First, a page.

Back Forty, book arts, coffee pot posts, critters

Sunday sweep

I don’t know why it is so much more compelling this year, but the leaves have really caught my attention in a big way. There are many varieties of oaks and maples around here, and the differences between them fascinate me. I bought some gelatin yesterday and hope to spend some time after Thanksgiving making gelatin prints.

Something else leafy has come to my attention through the papermaking list – gingko leaves make great paper. Cooking for a few hours in soda ash, beating with a mallet, and a quick trip through the blender will produce a nice pulp all by themselves. Since I’m lucky enough to pass a gingko tree on my walk to work, I’ve been gathering leaves. It is a female tree, and what they say about gingko fruit is true – it smells extremely nasty. Gingkos are so interesting – they are ancient, totally in a class by themselves and have gender. I’ve pressed some leaves for future use in monoprints and embedding in paper too.

Theo is now in my lap. He is a sweetheart, but he is a normal cat too. I’ve accused him of faking the angelic personality to infiltrate our home only to release his inner demons after settling in. Among his sins: stalking and attacking Sir Guido, sticking his butt in our faces when we sleep, scratching the furniture, and pawing at the mini-blinds behind the bed to wake us up when he wants something. Actually, these things don’t happen every day, but I just thought I’d let everyone know that he ain’t no saint. He does play and cuddle with Lucy, and all the cats are as relaxed around him as they are with each other, which doesn’t mean that they are good buddies, but they aren’t hostile either. He is a real pleasure, other than the occasional sins, which we are training him out of, hopefully. He wasn’t all over me constantly yesterday, so I take that as a good sign that he now feels at home.

When I wasn’t food shopping, cooking or doing laundry yesterday, I finished up preparing the pages for my next journal. I decided to save the mining camp book cover and maps for another book idea, and used a 1964 “Geography of the World for Young Readers” that matched the colors of my pages nicely. It was almost in new condition and had maps on the inside covers. I collaged the book jacket and other maps on a few pages and will bind the cover on just as it is with a tape binding. I think that I have a woven inkle band that will do nicely. Binding the book is my favorite part but it is hard on my hand to hold anything for long. Once I punch the holes for the bindings, I will have two books ready to be bound.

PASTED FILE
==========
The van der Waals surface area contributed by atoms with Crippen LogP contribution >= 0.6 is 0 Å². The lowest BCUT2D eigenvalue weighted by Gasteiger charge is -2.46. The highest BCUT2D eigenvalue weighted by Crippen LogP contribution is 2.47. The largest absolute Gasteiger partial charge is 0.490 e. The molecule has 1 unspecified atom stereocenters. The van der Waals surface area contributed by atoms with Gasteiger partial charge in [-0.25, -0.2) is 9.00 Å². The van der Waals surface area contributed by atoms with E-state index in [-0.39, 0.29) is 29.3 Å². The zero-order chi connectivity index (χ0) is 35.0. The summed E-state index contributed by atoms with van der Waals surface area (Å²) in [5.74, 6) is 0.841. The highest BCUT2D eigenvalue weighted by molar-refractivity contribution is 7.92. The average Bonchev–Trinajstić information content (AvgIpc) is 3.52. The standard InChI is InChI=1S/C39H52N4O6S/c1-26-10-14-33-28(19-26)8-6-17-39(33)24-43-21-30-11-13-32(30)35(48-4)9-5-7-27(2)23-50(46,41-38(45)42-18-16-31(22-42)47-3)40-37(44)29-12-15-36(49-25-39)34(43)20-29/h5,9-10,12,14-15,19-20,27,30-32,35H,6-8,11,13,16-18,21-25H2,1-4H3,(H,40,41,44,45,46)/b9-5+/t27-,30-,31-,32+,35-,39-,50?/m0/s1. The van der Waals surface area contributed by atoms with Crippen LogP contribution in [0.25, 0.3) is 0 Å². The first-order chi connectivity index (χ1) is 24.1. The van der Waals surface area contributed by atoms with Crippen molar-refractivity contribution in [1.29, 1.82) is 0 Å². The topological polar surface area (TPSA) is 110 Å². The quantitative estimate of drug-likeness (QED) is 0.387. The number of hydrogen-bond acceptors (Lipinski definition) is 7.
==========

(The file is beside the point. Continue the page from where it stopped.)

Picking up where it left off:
I also printed out a lot of small photos to go into my little Alaska travel journal and had fun pasting them in. I started to make a larger altered book that would hold this journal in a niche in the cover, and have larger pages to hold brochures from the trip and niches for pebbles inside. I have some great glacial pebbles and quartz crystals that I gathered at the Skagway River. The crystals are very delicate and break apart easily.

I wish that I could make paper. The weather is still fine enough that I could wash out my equipment with a hose. I have a plethora of already made pulp filling up a small freezer, and Charlie brought me okra stalks and more artichoke heads. I can make paper inside, but it is the cleaning that is the issue – you can’t wash this stuff down a sink without clogging up your drains. I know that my hand will not be able to take the pressure of holding the mould and deckle and couching. I feel very impatient about the slow progress of my healing.

Speaking of the weather, last month I picked all the green tomatoes and butterbeans of any meaningful size and began pulling out the plants until my hand stopped me. Now I’m finding relatively large green tomatoes and butterbeans that are filled out on the remaining plants. We did have a frost in October but apparently not in my back yard, which has its own weird little microclimate. I have tomato plants merrily growing out of the compost I laid down in one of the beds. I’m so tempted to dig them up and pot them inside for the winter, mainly because I am curious as to what they will become. We have enough broccoli to have for a side dish a couple of times a week. This is the broccoli that I grew by seed and planted this past spring, so it has taken up a lot of valuable space in the garden. I’m glad that it is finally producing but it will be only planted in the winter beds on the shadier side next year.

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